County Soap Opera Now Goes into a New Season


According to a press release issued last week by the Norfolk County Register of Deeds, William P. O’Donnell, effective July 1, 2022 there will be no more on-site direct report Registry Information Technology staff. This final decision dates back to a 2 to 1 vote not to appoint a Registry CIO to fill the position of a retiring Registry CIO made by Norfolk County Commissioners Peter Collins and Joe Shea nearly nearly a year ago on June 30, 2021. “The vote on June 30, 2021 was a poor decision in a line of questionable decisions made by the Norfolk County Commissioners,” O’Donnell wrote.

After thanking the various attorneys, real estate brokers, assessors, trade organizations and citizens who supported him in his fight with the Commissioners, O’Donnell said he and his staff are ready to “move on” and accept the situation.

But apparently, after a year of fighting bitterly with one of their own, things won’t be quite that simple.

Again, according to O’Donnell, no sooner was the County IT consolidation decision made then the Norfolk County Commissioners served a deposition notice “upon me as Register of Deeds one week later.”

Throughout the dispute, the Commissioners have kept mum, pleading “ongoing litigation.” O’Donnell, for his part, has been just the opposite.

What the results will be is anyone’s guess but it sounds like the “show” will continue...

O’Donnell closed out his press release with a multi-paragraph barrage:

“I certainly have no issues with answering questions at a deposition about actions taken to advocate for homeowners whose legal title to their home are authenticated by the documents recorded at the Registry of Deeds. I would not have been doing my job under the laws of Massachusetts or fulfilling my fiduciary duties to the Registry stakeholders and the public if I did not “fight the fight” to shed light on the decision of Commissioners Collins and Shea especially with hackers, cybersecurity risks and ransomware present in today’s world.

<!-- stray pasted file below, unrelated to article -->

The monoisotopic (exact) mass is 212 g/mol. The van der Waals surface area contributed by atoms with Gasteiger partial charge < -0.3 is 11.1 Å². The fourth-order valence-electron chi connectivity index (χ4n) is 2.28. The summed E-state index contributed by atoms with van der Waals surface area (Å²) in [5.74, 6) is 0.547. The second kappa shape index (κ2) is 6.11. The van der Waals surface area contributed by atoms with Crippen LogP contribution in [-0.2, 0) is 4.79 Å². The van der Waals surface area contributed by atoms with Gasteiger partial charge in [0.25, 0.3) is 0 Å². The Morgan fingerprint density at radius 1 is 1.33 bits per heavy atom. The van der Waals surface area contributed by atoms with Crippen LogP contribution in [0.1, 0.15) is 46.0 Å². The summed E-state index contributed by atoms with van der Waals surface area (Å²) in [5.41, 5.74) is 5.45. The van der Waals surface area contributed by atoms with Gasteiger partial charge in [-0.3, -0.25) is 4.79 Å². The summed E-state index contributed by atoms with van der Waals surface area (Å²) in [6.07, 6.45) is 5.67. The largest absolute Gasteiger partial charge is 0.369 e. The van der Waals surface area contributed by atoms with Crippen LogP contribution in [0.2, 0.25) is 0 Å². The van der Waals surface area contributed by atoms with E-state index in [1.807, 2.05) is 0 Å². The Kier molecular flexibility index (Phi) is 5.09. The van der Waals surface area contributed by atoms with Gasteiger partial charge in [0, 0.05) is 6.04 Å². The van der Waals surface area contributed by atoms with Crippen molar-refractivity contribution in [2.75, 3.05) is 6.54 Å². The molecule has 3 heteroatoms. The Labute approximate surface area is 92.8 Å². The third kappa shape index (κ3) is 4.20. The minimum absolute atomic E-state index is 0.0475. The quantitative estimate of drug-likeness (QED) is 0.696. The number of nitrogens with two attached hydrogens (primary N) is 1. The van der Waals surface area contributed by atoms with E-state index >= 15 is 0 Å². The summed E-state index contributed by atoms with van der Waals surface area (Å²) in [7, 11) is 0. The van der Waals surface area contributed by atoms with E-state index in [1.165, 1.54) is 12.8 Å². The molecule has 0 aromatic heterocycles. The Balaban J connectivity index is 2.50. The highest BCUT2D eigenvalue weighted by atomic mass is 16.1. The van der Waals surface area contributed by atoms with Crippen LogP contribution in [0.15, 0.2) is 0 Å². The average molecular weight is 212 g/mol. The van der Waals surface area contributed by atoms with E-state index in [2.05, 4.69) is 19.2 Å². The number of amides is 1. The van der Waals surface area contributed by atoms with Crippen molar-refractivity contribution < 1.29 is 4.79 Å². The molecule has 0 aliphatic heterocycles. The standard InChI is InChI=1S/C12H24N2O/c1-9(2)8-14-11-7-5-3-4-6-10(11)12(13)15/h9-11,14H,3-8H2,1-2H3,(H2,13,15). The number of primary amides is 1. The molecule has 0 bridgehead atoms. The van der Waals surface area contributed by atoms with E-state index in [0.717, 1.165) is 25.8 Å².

“I can assure the taxpayers of Norfolk County that I will not spend months in legal time as well as legal expenses trying to prevent questions being asked of me as the County Commissioners did for their hired consultant Mark Abrahams who first recommended “IT Consolidation” without speaking to senior Registry staff nor visiting the Norfolk Registry of Deeds. Imagine a paid consultant who was hired by the Norfolk County Commissioners to do a “study” with taxpayers money being protected from answering questions about that “study”. Why would the Norfolk County Commissioners do that? When that consultant Mark Abrahams who was ordered to answer questions then states that there was no cost savings from the County IT consolidation proposal and that the County IT consolidation will not lead to greater efficiency and effectiveness the voters should be asking the County Commissioner up for election this year - Peter Collins – the why all of this.

“The Norfolk Registry of Deeds IT matter is not the only controversy the Norfolk County Commissioners has found themselves in. The Norfolk County Commissioners have been involved in a number of lawsuits and open meetings law violations brought by citizens and those opposed to acres of forest being cut down to put solar panels up on county school grounds. It has been the Registry’s turn in the proverbial Norfolk County Commissioners tumbler. Good government process that is transparent should also be a part of government decisions that have impacts on individuals. Apparently, the Norfolk County Commissioners want to continue their battles and their litigation. In the meantime the Norfolk Registry of Deeds staff will try to do the best it can given the circumstances and poor decisions that have come down on Registry operations and services.”

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